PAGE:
REPUBLIC INV. FUND I v. TOWN OF SURPRISE

Nos. CV-89-0048-PR, CV-89-0172-PR.

166 Ariz. 143 (1990)

800 P.2d 1251

REPUBLIC INVESTMENT FUND I, an Arizona general partnership, Petitioner/Appellee, v. The TOWN OF SURPRISE, a body politic; and Maricopa County, a political subdivision of the State of Arizona, Respondents/Appellants. PETITIONERS FOR DEANNEXATION in re Petition for Deannexation From the City of Goodyear, Petitioners-Appellees, v. CITY OF GOODYEAR, a municipal corporation; Maricopa County, a political subdivision of the State of Arizona; Max McCully, an individual; Wanda Sanders, an individual; and Gail Piggett, an individual, Respondents-Appellants.

Supreme Court of Arizona, En Banc.

July 31, 1990.


Attorney(s) appearing for the Case

Earl, Baird & Williams by Daryl M. Williams, Phoenix, for Republic Inv. Fund I.

Head & McCoy by Robert D. McCoy, Phoenix, for Town of Surprise and Maricopa County.

Shelley & Behea by J. LaMar Shelley, Mesa, for League of Ariz. Cities and Towns.

Snell & Wilmer by Lonnie J. Williams, Jr., Jeffrey Messing, Phoenix, Sidley & Austin, by Rex E. Lee, Joseph R. Guerra, Washington, D.C., for petitioners for Deannexation.

Richard M. Romley, Maricopa County Atty., John W. Paulsen, Maricopa Deputy County Atty., Phoenix, for Maricopa County.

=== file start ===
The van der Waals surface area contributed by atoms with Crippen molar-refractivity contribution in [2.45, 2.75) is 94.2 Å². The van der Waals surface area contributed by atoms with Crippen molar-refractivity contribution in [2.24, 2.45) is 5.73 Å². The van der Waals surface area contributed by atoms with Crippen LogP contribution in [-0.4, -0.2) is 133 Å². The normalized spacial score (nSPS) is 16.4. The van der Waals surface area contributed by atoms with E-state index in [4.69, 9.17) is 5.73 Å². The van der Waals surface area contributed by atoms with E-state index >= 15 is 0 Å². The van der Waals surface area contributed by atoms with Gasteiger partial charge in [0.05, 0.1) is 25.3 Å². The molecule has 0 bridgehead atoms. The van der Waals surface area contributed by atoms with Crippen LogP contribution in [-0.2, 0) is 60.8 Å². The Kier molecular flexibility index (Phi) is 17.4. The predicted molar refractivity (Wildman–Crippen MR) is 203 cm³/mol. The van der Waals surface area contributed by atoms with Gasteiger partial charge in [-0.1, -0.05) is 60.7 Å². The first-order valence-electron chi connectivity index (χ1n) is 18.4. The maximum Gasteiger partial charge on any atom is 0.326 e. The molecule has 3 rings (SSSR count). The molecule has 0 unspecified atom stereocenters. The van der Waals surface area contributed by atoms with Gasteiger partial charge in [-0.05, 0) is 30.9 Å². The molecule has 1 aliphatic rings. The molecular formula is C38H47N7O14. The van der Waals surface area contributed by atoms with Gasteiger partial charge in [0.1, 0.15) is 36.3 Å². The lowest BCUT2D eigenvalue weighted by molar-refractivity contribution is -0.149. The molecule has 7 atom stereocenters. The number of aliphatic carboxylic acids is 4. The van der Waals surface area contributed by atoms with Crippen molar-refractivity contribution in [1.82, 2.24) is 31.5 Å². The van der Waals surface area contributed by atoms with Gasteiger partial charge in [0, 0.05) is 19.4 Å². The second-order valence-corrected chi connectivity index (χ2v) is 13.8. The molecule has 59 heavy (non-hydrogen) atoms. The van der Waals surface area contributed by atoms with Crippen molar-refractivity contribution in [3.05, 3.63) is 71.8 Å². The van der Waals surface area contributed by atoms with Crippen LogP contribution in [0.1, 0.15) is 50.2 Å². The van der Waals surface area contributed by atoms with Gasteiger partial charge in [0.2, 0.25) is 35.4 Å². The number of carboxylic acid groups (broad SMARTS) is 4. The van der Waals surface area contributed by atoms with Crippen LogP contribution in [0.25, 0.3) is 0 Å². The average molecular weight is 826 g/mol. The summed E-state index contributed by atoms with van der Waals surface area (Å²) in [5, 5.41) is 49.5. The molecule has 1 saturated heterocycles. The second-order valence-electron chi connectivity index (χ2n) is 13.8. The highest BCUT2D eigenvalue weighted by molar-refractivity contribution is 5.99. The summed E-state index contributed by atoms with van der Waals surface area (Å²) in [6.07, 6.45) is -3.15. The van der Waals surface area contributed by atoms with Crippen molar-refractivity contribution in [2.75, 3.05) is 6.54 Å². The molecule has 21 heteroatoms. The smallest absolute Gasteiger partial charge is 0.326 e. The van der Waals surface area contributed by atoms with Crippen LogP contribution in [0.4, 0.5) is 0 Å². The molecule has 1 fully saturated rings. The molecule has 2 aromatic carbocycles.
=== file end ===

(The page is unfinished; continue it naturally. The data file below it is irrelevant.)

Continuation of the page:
Bill Stephens & Associates by David P. Matheson, Richard A. Alcorn, Phoenix, for City of Goodyear, Max McCully, Wanda Sanders and Gail Piggett.


OPINION

GORDON, Chief Justice.

These two cases, consolidated for our review, raise the issue of the constitutionality of the Arizona deannexation law, former version A.R.S. § 9-471 (Laws 1986 Ch. 45, § 4, as amended by Laws 1986 Ch. 414, § 1). The municipalities involved in both cases claim the statute is unconstitutional as a prohibited special or local law under Ariz. Const. art. 4, pt. 2, § 19(20), which provides:

No local or special laws shall be enacted in any of the following cases, that is to say: * * * * * * 20. When a general law can be made applicable.

The two divisions of the court of appeals reached opposite results, reflecting the confusion in this area. We granted review to resolve the conflict. See Rule 23(f), Ariz.R. Civ.App.P., 17B A.R.S. We have jurisdiction under Ariz. Const. art. 6, § 5(3) and A.R.S. § 12-120.24. We approve the Division One opinion in Petitioners for Deannexation v. Goodyear, 160 Ariz. 467, 773 P.2d 1026 (App. 1989), adopt much of its reasoning, and refer to that opinion where possible to avoid duplication. We vacate the Division Two memorandum decision in Republic Investment Fund I v. Surprise (2 CA-CV 88-0216, Nov. 15, 1988) and the Superior Court's order of deannexation.

FACTUAL AND PROCEDURAL HISTORY